Do you notice anything different in your sound as you change your thinking? Resonance, volume, color, pitch? If you notice any differences, keep in mind that you’re noticing how your perception of your sound impacts its quality. (This reality can be very powerful, and working in accordance with it can be highly practical!)

You can also explore going back and forth from hearing the sound near you, and farther away all in the same piece (even in the same phrase).

So how do you typically listen to your sound as you play? Close to you? Away from you? (Somewhere in between?) Do you listen to yourself differently depending on the environment? The needs of the situation itself?

By becoming aware of how/where you listen to yourself, you can give yourself the opportunity to improve both your sound and your overall skill as you play.

Explore this process. See what you like. What seems to help most. What allows you to respond with the greatest availability and precision. Realize that, ultimately, your thinking can (and should) remain flexible and responsive, and generally be as outward oriented as is practically possible.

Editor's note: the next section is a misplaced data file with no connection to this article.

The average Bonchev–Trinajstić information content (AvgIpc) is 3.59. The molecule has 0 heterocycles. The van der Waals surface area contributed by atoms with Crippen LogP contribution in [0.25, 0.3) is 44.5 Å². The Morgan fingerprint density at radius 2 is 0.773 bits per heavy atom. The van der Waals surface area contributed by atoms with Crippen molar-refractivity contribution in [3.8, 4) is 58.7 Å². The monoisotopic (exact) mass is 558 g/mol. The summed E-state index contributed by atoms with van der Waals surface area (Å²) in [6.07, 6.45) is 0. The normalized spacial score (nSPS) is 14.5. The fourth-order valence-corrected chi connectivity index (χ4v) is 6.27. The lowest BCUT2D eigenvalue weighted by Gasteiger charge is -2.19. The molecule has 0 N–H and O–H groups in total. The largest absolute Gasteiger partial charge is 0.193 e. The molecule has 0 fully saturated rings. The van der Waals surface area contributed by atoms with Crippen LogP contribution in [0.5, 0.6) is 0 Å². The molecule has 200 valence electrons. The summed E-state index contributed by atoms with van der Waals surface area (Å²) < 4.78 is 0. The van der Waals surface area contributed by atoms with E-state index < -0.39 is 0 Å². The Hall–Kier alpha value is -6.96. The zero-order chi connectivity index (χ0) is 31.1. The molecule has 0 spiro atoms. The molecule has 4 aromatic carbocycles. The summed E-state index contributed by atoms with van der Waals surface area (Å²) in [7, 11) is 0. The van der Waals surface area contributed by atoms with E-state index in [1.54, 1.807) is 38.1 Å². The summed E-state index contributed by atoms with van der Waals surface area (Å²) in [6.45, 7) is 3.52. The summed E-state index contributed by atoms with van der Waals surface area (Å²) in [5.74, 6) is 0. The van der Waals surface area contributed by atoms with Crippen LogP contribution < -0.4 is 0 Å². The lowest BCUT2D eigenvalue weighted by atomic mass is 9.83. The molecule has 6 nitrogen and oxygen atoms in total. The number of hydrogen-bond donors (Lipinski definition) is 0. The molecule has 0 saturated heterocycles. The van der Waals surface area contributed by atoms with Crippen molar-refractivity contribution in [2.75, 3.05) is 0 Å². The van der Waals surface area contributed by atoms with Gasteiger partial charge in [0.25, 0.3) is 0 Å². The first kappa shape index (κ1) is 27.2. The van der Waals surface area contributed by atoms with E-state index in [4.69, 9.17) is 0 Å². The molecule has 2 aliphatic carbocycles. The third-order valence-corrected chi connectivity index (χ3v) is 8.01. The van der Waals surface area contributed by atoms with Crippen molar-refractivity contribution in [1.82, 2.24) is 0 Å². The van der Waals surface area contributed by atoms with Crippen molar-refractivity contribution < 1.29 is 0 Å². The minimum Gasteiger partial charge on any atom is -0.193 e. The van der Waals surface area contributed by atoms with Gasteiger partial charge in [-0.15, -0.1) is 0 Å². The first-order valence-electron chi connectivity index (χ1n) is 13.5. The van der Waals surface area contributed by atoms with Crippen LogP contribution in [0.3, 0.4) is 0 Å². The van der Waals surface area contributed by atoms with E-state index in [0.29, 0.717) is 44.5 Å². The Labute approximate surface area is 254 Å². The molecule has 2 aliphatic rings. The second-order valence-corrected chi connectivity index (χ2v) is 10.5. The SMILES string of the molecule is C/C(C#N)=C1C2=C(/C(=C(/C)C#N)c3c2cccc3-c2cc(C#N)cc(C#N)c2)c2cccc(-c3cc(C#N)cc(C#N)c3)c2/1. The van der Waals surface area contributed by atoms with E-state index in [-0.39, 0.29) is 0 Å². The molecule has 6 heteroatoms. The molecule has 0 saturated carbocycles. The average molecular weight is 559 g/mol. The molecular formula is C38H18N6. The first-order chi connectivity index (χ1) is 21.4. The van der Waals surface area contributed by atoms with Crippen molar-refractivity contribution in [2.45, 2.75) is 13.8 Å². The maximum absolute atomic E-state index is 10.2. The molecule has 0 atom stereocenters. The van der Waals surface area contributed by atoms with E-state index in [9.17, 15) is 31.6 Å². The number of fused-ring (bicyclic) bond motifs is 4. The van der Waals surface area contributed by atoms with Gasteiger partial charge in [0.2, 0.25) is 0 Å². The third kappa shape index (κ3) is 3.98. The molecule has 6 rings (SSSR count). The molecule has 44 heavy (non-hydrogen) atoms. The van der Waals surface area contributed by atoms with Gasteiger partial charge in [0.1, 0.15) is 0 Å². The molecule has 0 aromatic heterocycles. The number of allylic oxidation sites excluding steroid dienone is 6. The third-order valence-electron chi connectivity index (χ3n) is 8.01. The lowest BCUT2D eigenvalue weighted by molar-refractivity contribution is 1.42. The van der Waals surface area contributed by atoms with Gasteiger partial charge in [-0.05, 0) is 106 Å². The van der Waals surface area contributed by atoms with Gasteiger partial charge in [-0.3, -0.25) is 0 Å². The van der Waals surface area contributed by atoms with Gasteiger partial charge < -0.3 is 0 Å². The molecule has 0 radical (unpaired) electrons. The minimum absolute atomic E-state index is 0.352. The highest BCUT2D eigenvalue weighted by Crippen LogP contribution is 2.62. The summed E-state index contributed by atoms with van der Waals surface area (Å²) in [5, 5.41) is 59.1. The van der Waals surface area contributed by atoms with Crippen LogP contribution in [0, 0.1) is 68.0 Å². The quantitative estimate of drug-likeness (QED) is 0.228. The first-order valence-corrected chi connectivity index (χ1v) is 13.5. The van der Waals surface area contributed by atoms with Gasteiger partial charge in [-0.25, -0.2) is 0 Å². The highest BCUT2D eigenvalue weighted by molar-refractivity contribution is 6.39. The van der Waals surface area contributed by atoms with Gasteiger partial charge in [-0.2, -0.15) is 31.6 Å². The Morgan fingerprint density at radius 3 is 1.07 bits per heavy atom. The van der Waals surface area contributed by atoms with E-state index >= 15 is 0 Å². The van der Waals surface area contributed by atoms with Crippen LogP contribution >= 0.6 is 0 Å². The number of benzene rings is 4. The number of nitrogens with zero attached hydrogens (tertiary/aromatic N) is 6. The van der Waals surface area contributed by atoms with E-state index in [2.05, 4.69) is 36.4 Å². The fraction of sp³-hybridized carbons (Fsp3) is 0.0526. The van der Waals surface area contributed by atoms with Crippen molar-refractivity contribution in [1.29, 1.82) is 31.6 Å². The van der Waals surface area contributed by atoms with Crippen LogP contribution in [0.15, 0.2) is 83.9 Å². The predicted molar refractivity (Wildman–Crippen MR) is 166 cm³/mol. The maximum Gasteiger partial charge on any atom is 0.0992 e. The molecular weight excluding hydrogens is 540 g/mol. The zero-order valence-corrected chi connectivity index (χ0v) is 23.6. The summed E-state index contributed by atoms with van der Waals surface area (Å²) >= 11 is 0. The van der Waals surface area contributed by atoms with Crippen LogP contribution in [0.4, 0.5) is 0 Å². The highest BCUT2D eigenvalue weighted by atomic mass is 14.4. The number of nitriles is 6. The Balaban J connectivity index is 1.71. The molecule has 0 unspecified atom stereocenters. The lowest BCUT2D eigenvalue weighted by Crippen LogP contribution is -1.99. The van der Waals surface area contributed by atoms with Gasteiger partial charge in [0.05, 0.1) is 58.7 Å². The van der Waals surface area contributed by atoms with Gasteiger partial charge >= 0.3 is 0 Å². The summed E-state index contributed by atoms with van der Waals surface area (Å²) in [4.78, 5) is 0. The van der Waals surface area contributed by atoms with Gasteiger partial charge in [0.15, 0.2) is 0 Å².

Take these “tools of thinking” into your practice, rehearsal and performance, honing your attention to best serve your intention and your expression.


  1. Nathan says

    Thank you Bill, I will definitely dig into this. Frankly, this is a concept I’ve never even considered. When playing, or practicing long tones for example, I tend to shift my focus from the collective overall “sound,” and when I really focus in, I try to listen out for the different components of the sound; the core and whether its focused or diffuse, still or wavering, that drone-like “edge” of the sound, the higher partials whistling or chiming like Chinese bells in the skull. But it’s never occurred to me to try and focus on these things and what they’re doing inside, or out in the room, the atmosphere, so on and so forth. Very interesting.

    Thank you!


    • Bill says

      Glad to know this gave you something to think about and explore, Nathan. Connecting the internal and external components brings deep intention to your playing. Have fun discovering new things!